Vegetable Crops

Diamondback Moth Stopped by Beauveria bassiana

Crucifer seedlings are often grown in screenhouses for transplant into the field, but can be contaminated with insecticide-resistant diamondback moth larvae. By the time the seedlings become established in the field, caterpillar populations can be high enough to require control. A microbial control agent could help circumvent this problem.

A commercial formulation of Beauveria bassiana, Mycotrol®, was applied to diamondback moth-infested cabbage seedlings. Weekly or twice-weekly applications significantly reduced insect populations and damage to seedlings. The Mycotrol treatments were as effective as conventional insecticides, and the fungus persisted on treated leaves for more than 2 weeks to provide continued protection.

Both Mycotrol formulations--the wettable powder and emulsifiable suspension--also reduced moth larval populations when applied to larger plants in the field. Multiple applications improved performance. Field trials are under way using Mycotrol in combination with conventional insecticides for season-long management of diamondback moths and other pests.

Source:

Becker, H. 1999. Pitting two fungi against tough pests. Agricultural Research 47(9): 20-21.

Predators of Imported Cabbageworm

In order to develop effective management strategies for crop pests, we need to have a good understanding of their population dynamics, including all mortality factors.

In a study in New York State, 2 methods of predator exclusion were used to evaluate the effects of arthropod predators on imported cabbageworm eggs and larvae on cabbage. Cabbage plants that were completely caged to exclude predators were compared with plants in cages that were opened at the bottom to allow access by arthropod predators but not larger predators such as birds. Two groups of eggs and caterpillars were followed in each of 2 unsprayed cabbage plots in each of 2 years for a total of 8 groups.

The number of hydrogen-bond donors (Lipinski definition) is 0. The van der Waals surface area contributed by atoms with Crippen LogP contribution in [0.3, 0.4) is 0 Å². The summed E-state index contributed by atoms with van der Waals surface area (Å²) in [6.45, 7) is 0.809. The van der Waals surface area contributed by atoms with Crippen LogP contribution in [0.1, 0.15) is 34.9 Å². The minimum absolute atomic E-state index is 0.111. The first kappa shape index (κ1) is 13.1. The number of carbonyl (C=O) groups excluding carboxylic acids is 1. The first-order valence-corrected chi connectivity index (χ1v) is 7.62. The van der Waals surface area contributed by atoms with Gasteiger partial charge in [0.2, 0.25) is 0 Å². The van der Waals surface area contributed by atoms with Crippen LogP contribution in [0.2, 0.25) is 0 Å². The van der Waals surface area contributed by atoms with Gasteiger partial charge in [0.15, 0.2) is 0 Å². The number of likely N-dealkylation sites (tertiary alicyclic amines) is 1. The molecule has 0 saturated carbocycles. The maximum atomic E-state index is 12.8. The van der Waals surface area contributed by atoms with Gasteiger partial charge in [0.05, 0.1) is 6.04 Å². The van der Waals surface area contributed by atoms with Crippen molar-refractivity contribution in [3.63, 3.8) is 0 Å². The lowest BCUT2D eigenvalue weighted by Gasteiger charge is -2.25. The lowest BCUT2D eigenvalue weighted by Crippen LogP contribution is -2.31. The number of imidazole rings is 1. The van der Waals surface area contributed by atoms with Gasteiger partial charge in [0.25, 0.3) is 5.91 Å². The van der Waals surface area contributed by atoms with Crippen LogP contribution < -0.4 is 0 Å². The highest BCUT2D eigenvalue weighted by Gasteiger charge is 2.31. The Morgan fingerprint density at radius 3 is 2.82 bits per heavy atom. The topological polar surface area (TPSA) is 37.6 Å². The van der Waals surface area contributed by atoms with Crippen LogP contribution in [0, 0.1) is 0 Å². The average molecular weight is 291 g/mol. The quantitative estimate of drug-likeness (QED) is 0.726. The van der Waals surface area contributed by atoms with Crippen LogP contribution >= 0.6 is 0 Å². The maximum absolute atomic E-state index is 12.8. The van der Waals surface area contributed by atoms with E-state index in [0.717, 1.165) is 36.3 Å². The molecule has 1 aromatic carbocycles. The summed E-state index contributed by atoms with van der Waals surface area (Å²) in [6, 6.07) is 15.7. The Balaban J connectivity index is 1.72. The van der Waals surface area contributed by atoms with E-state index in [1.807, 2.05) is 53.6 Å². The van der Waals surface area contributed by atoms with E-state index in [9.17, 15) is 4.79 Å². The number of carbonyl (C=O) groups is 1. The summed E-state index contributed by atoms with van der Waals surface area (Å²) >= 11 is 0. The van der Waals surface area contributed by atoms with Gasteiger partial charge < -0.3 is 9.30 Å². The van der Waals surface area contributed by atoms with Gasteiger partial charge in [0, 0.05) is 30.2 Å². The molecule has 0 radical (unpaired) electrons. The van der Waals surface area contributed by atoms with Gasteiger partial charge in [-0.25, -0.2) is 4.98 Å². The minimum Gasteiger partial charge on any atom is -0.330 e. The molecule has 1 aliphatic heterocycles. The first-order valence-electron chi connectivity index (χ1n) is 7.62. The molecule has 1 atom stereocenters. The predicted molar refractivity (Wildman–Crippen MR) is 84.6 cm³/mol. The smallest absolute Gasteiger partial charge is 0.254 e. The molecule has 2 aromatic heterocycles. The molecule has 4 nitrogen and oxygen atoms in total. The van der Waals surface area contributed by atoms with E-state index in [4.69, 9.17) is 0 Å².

Mortality of eggs and larvae from arthropod predators in these studies ranged from 23-80%, with an overall average of 53%. The eggs and 1st instars were the stages most commonly killed.

In other experiments, individual imported cabbageworm eggs were protected from predators by rings of Tanglefoot while other eggs were left exposed to predators. Mortality from arthropod predators ranged from 0 to 44%.

Imported cabbageworm eggs and 1st instars suffer variable, but often quite high mortality from arthropod predators in cabbage fields. Recognizing the important role of these predators is a first step toward developing ways to maximize their activity in commercial fields.

Source:

Schmaedick, M. A. and A. M. Shelton. 1999. Experimental evaluation of arthropod predation on Pieris rapae (Lepidoptera : Pieridae) eggs and larvae in cabbage. Environ. Entomol. 28(3): 439-444.


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